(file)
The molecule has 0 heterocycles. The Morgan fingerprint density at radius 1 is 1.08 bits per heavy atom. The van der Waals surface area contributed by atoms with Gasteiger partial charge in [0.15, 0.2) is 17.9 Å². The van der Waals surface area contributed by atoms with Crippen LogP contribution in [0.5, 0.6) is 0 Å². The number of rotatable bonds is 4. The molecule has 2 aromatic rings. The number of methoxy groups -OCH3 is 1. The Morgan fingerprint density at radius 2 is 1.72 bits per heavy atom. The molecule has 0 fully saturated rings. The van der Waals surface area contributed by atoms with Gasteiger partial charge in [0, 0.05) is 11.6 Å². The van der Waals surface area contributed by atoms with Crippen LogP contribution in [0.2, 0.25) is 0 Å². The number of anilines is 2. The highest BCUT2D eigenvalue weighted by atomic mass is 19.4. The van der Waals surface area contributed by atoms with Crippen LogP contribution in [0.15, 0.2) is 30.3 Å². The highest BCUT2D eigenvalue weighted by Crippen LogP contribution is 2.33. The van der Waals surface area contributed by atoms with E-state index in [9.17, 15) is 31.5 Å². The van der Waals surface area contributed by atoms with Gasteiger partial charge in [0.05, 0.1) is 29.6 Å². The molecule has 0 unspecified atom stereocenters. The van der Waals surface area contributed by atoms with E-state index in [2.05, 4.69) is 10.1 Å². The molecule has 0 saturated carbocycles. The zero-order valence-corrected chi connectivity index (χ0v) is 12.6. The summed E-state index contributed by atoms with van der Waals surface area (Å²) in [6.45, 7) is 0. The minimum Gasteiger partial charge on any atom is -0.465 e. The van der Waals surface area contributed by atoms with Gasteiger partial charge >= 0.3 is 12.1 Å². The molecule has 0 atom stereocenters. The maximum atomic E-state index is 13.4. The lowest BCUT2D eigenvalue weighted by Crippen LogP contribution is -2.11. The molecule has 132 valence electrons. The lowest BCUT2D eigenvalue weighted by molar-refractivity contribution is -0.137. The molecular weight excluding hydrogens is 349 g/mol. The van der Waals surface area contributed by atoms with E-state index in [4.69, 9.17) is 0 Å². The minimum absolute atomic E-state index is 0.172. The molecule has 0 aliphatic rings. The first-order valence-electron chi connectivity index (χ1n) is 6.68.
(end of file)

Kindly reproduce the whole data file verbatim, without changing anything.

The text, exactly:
The molecule has 0 heterocycles. The Morgan fingerprint density at radius 1 is 1.08 bits per heavy atom. The van der Waals surface area contributed by atoms with Gasteiger partial charge in [0.15, 0.2) is 17.9 Å². The van der Waals surface area contributed by atoms with Crippen LogP contribution in [0.5, 0.6) is 0 Å². The number of rotatable bonds is 4. The molecule has 2 aromatic rings. The number of methoxy groups -OCH3 is 1. The Morgan fingerprint density at radius 2 is 1.72 bits per heavy atom. The molecule has 0 fully saturated rings. The van der Waals surface area contributed by atoms with Gasteiger partial charge in [0, 0.05) is 11.6 Å². The van der Waals surface area contributed by atoms with Crippen LogP contribution in [0.2, 0.25) is 0 Å². The number of anilines is 2. The highest BCUT2D eigenvalue weighted by atomic mass is 19.4. The van der Waals surface area contributed by atoms with Crippen LogP contribution in [0.15, 0.2) is 30.3 Å². The highest BCUT2D eigenvalue weighted by Crippen LogP contribution is 2.33. The van der Waals surface area contributed by atoms with E-state index in [9.17, 15) is 31.5 Å². The van der Waals surface area contributed by atoms with Gasteiger partial charge in [0.05, 0.1) is 29.6 Å². The molecule has 0 unspecified atom stereocenters. The van der Waals surface area contributed by atoms with E-state index in [2.05, 4.69) is 10.1 Å². The molecule has 0 saturated carbocycles. The zero-order valence-corrected chi connectivity index (χ0v) is 12.6. The summed E-state index contributed by atoms with van der Waals surface area (Å²) in [6.45, 7) is 0. The minimum Gasteiger partial charge on any atom is -0.465 e. The van der Waals surface area contributed by atoms with Gasteiger partial charge >= 0.3 is 12.1 Å². The molecule has 0 atom stereocenters. The maximum atomic E-state index is 13.4. The lowest BCUT2D eigenvalue weighted by Crippen LogP contribution is -2.11. The molecule has 132 valence electrons. The lowest BCUT2D eigenvalue weighted by molar-refractivity contribution is -0.137. The molecular weight excluding hydrogens is 349 g/mol. The van der Waals surface area contributed by atoms with E-state index in [4.69, 9.17) is 0 Å². The minimum absolute atomic E-state index is 0.172. The molecule has 0 aliphatic rings. The first-order valence-electron chi connectivity index (χ1n) is 6.68.